Constructive Discharge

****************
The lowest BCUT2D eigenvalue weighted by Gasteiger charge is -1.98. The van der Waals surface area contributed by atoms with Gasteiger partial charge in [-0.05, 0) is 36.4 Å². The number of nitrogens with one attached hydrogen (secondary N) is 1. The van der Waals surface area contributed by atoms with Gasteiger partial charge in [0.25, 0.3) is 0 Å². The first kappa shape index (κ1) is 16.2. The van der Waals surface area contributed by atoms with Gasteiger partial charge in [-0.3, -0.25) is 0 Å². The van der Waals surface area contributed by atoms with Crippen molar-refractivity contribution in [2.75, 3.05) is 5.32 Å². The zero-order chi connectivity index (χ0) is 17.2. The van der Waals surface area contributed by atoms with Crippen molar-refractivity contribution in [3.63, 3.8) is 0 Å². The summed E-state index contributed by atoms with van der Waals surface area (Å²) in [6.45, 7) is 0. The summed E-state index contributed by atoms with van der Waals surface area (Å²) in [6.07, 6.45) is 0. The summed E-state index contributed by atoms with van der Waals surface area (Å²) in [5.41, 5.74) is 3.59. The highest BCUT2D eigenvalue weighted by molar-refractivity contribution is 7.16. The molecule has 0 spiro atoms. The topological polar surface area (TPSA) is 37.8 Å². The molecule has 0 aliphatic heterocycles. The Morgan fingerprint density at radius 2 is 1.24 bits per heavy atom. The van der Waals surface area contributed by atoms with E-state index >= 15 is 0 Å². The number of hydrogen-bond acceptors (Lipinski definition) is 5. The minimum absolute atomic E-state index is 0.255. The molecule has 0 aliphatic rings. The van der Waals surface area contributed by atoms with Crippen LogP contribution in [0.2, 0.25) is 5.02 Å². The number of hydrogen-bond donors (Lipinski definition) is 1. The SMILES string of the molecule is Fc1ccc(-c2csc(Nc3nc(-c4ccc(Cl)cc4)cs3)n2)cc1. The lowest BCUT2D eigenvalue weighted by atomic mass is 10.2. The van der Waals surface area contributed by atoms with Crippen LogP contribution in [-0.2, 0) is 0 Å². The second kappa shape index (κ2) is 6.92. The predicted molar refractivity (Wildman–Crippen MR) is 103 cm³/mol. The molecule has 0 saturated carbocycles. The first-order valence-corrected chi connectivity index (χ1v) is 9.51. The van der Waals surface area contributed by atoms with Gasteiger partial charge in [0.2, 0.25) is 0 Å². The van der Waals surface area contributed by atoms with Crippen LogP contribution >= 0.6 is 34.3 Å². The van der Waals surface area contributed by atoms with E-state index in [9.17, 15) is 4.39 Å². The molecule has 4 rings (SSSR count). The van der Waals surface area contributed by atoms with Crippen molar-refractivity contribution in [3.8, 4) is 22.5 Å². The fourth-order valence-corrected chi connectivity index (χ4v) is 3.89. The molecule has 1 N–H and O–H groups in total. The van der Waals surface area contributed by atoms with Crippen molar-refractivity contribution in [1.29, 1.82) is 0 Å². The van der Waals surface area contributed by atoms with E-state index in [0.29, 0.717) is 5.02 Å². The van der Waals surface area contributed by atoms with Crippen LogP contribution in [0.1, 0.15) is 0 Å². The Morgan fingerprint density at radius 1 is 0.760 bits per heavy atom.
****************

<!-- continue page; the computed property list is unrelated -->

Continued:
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This memo should clear up any questions you have remaining about the situation of the constructive discharge/ violation of Title VII lawsuit filed by our former employee, and will also give some suggestions for how we can avoid this problem in the future. First, it should be made clear that constructive discharge is that act of “forcing an employee out of a job with an ultimatum to either resign or face one of several unpleasant consequences”, which could be, among other things, unwanted transfer, loss of benefits, uncomfortable or intolerable working conditions (Paul & Seeberger, 2002, p. 1). This is obviously clearly related to the lawsuit that has been filed against our company, as our former employee is attempting to assert that this company took action and attempted to force her out of her job by making a schedule that would for her to work on her holy day. Furthermore, this lawsuit also attests that by making this schedule that required her to work on her holy day, our company is in violation of Title VII, of which Section 703(a) states, “It shall be an unlawful employment practice for an employer (1) to fail or refuse to hire or to discharge any individual, or otherwise to discriminate against any individual with respect to his compensation, terms, conditions, privileges, or employment because of such individuals race, color, religion, sex, or national origin” (FindLaw, n.d., Sec 703.1) In my opinion, our company cannot be found guilty of constructive discharge, but unfortunately we could be found guilty of religious discrimination under Title VII. I have reviewed many court cases and legislations to try to fully grasp all aspects of this case. There are many aspects to Title VII violations and constructive discharge allegations; I will first review the aspects we comply with, and then present how I feel we have violated Title VII. The decision for the case Young vs. Southwestern Savings and Loan Association says that an employer is forbidden to...
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